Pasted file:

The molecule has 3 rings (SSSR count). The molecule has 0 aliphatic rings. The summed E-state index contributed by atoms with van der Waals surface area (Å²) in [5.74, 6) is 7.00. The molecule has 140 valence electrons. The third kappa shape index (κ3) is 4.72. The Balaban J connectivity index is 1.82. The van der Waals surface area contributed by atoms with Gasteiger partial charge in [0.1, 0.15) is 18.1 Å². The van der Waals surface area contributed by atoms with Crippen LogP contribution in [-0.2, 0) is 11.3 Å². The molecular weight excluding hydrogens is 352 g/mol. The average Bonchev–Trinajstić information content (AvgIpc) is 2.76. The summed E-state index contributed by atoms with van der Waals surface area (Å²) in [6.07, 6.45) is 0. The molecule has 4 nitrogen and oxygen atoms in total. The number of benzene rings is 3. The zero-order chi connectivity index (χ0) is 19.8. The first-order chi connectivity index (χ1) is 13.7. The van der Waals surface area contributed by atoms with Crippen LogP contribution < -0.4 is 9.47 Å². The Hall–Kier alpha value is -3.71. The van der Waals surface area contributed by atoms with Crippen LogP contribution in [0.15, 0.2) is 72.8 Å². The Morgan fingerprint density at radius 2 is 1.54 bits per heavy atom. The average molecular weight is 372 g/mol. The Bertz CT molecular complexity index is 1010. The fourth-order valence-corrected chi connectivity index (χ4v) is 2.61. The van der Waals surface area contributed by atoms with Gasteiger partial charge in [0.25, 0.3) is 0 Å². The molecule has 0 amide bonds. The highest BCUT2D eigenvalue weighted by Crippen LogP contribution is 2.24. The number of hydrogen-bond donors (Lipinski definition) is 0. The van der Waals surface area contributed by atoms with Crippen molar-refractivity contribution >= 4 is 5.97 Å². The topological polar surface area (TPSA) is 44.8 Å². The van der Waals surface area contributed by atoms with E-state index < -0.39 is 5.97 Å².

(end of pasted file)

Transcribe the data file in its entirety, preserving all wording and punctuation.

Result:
The molecule has 3 rings (SSSR count). The molecule has 0 aliphatic rings. The summed E-state index contributed by atoms with van der Waals surface area (Å²) in [5.74, 6) is 7.00. The molecule has 140 valence electrons. The third kappa shape index (κ3) is 4.72. The Balaban J connectivity index is 1.82. The van der Waals surface area contributed by atoms with Gasteiger partial charge in [0.1, 0.15) is 18.1 Å². The van der Waals surface area contributed by atoms with Crippen LogP contribution in [-0.2, 0) is 11.3 Å². The molecular weight excluding hydrogens is 352 g/mol. The average Bonchev–Trinajstić information content (AvgIpc) is 2.76. The summed E-state index contributed by atoms with van der Waals surface area (Å²) in [6.07, 6.45) is 0. The molecule has 4 nitrogen and oxygen atoms in total. The number of benzene rings is 3. The zero-order chi connectivity index (χ0) is 19.8. The first-order chi connectivity index (χ1) is 13.7. The van der Waals surface area contributed by atoms with Crippen LogP contribution < -0.4 is 9.47 Å². The Hall–Kier alpha value is -3.71. The van der Waals surface area contributed by atoms with Crippen LogP contribution in [0.15, 0.2) is 72.8 Å². The Morgan fingerprint density at radius 2 is 1.54 bits per heavy atom. The average molecular weight is 372 g/mol. The Bertz CT molecular complexity index is 1010. The fourth-order valence-corrected chi connectivity index (χ4v) is 2.61. The van der Waals surface area contributed by atoms with Gasteiger partial charge in [0.25, 0.3) is 0 Å². The molecule has 0 amide bonds. The highest BCUT2D eigenvalue weighted by Crippen LogP contribution is 2.24. The number of hydrogen-bond donors (Lipinski definition) is 0. The van der Waals surface area contributed by atoms with Crippen molar-refractivity contribution >= 4 is 5.97 Å². The topological polar surface area (TPSA) is 44.8 Å². The van der Waals surface area contributed by atoms with E-state index < -0.39 is 5.97 Å².